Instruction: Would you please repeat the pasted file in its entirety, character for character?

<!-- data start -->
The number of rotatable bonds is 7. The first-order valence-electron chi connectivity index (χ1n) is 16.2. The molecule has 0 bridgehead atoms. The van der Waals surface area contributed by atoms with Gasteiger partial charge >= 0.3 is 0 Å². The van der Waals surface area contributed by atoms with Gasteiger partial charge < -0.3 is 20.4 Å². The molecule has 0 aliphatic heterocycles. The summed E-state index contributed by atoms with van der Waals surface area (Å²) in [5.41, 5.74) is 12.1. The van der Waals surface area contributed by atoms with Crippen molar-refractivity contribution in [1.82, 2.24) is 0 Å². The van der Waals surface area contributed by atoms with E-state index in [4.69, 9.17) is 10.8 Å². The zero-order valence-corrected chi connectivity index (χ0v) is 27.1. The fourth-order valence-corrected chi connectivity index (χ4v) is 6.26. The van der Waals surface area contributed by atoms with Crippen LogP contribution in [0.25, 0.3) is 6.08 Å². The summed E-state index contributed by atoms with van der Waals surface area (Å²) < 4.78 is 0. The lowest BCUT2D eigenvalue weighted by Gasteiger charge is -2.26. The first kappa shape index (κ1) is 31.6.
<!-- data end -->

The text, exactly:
The number of rotatable bonds is 7. The first-order valence-electron chi connectivity index (χ1n) is 16.2. The molecule has 0 bridgehead atoms. The van der Waals surface area contributed by atoms with Gasteiger partial charge >= 0.3 is 0 Å². The van der Waals surface area contributed by atoms with Gasteiger partial charge < -0.3 is 20.4 Å². The molecule has 0 aliphatic heterocycles. The summed E-state index contributed by atoms with van der Waals surface area (Å²) in [5.41, 5.74) is 12.1. The van der Waals surface area contributed by atoms with Crippen molar-refractivity contribution in [1.82, 2.24) is 0 Å². The van der Waals surface area contributed by atoms with E-state index in [4.69, 9.17) is 10.8 Å². The zero-order valence-corrected chi connectivity index (χ0v) is 27.1. The fourth-order valence-corrected chi connectivity index (χ4v) is 6.26. The van der Waals surface area contributed by atoms with Crippen LogP contribution in [0.25, 0.3) is 6.08 Å². The summed E-state index contributed by atoms with van der Waals surface area (Å²) < 4.78 is 0. The lowest BCUT2D eigenvalue weighted by Gasteiger charge is -2.26. The first kappa shape index (κ1) is 31.6.